The film, fresh from Sundance and having its television premiere Friday night on Showtime, is a sturdy but ultimately stifled exercise in the most polite methods of interrogation -- to which its subject is entirely immovable and not prepared to surrender anything, even a smile. The lone artistic move in "The World According to Dick Cheney" is to hire actor Dennis Haysbert as narrator -- the voice of Allstate insurance, presently, but, more important, the fictional president of the earliest seasons of Fox's "24," a show that absorbed some of our culture's excess panic attacks about counterterrorism, torture and general millennial doom. Here, Haysbert's voice is a nostalgic touch in a film that badly needs any help it can get to keep the viewer engaged.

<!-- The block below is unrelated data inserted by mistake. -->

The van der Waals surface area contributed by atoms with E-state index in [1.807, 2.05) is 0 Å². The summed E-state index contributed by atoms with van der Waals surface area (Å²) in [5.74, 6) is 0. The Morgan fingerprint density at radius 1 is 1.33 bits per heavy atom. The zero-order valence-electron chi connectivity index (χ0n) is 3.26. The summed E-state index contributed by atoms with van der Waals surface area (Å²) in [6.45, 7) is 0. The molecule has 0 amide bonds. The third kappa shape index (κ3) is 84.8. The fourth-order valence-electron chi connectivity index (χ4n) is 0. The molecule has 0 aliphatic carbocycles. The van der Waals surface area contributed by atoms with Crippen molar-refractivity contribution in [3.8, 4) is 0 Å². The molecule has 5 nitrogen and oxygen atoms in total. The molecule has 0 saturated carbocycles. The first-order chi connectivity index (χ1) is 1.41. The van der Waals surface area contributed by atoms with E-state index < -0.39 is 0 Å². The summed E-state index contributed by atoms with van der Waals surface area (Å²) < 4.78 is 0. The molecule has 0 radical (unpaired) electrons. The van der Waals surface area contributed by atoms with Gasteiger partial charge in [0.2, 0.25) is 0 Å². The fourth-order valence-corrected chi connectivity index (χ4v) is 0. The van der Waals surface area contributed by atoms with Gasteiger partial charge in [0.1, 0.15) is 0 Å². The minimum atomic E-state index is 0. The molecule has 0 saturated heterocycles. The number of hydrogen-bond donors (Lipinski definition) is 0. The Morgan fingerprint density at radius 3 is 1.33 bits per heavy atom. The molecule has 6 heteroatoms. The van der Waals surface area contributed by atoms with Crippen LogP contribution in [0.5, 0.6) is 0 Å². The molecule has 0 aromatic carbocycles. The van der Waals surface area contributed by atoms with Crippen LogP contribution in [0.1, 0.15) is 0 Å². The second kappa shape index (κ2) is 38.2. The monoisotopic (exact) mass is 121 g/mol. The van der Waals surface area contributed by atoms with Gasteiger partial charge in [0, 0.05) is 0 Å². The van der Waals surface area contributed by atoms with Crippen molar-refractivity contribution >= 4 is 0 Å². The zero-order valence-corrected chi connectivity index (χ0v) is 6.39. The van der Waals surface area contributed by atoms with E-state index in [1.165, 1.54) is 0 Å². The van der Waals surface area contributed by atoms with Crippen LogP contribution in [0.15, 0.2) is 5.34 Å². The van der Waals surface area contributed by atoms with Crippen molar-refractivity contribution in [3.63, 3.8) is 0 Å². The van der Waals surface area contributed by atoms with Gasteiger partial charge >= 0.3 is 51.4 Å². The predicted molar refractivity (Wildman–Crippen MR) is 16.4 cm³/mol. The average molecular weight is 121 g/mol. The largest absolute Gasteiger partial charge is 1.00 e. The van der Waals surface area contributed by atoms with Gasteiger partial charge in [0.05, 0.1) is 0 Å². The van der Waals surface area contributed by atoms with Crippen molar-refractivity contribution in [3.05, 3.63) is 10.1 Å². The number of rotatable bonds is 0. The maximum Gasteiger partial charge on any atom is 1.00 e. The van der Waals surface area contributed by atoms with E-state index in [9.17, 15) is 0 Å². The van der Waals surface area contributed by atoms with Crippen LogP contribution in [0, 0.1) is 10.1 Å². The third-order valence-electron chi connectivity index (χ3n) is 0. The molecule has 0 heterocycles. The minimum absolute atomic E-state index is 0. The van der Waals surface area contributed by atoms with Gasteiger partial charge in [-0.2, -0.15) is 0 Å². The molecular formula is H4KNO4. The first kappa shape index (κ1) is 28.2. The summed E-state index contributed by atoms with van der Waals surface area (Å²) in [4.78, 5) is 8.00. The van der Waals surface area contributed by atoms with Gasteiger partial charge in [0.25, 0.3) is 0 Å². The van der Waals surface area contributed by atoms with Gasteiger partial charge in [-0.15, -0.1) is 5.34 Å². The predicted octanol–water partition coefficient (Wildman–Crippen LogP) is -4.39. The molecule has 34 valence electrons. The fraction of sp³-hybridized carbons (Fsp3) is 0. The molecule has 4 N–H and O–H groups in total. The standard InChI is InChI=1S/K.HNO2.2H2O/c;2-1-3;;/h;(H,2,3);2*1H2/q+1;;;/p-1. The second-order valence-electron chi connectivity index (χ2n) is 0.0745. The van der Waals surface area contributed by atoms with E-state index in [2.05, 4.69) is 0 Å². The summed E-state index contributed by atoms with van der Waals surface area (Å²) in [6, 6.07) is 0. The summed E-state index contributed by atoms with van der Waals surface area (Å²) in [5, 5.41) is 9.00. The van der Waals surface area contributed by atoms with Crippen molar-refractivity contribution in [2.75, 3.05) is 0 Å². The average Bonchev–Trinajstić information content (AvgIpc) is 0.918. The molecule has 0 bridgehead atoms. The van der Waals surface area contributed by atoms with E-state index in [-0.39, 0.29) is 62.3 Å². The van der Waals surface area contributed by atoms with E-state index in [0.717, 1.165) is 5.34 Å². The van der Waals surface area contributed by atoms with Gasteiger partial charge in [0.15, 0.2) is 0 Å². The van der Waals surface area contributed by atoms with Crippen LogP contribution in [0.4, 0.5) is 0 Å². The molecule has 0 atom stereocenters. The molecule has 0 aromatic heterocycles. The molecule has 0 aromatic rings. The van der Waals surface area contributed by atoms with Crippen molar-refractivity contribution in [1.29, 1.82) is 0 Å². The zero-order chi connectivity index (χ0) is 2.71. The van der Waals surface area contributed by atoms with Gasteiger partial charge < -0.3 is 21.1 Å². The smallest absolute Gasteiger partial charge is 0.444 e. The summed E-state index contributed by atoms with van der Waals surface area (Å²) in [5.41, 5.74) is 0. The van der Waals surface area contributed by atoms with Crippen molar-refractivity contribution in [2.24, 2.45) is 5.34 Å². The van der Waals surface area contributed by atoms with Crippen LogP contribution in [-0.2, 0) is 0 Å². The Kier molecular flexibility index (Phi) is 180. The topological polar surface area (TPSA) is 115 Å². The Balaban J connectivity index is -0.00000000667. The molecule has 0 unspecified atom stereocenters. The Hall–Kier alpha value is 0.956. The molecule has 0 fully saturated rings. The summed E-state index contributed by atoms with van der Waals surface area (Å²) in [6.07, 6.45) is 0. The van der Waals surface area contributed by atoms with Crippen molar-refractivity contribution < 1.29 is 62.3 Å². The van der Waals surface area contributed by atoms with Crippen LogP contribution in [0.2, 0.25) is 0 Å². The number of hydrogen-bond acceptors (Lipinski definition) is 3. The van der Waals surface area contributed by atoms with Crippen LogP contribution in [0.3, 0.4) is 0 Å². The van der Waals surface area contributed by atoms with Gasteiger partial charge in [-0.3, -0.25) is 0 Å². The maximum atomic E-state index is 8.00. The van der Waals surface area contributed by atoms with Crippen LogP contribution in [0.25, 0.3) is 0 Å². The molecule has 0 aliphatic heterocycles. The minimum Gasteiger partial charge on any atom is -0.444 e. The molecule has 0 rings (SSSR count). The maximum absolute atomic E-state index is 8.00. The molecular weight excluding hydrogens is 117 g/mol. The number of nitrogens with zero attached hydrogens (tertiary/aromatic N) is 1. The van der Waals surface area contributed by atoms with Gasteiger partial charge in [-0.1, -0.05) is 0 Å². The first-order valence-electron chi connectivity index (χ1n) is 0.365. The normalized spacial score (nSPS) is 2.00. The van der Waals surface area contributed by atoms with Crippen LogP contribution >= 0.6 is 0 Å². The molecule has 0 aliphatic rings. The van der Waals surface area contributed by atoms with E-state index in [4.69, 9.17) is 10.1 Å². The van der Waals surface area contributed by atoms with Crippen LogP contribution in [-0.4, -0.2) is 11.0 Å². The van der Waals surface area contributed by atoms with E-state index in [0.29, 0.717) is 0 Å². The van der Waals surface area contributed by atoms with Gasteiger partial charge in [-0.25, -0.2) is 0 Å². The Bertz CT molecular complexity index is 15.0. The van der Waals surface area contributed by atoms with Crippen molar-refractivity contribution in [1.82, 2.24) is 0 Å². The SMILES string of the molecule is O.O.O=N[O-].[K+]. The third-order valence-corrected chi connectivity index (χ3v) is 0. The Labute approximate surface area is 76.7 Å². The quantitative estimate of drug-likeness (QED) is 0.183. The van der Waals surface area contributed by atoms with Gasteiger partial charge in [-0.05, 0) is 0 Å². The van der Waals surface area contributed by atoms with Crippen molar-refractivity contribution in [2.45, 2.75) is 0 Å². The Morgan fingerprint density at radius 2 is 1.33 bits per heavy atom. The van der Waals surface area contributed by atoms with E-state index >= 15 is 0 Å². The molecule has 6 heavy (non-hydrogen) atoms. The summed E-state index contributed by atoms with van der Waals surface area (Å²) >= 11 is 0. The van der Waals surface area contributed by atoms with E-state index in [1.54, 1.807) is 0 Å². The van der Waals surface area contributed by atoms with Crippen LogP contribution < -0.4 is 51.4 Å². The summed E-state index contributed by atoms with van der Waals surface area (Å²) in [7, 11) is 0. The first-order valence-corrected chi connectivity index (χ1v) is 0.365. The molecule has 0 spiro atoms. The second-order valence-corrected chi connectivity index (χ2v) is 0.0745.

I don't know that Dick Cheney has had a rough interview since leaving office. Reporters have mostly been awed by the spectacle of Cheney attacking Obama, and have given him the mic. At the same time I am sure Cheney has been fairly smart about selecting who he will talk to and who he will not. In fairness, I should note The Post's series Angler was hard-hitting, high-level journalism.
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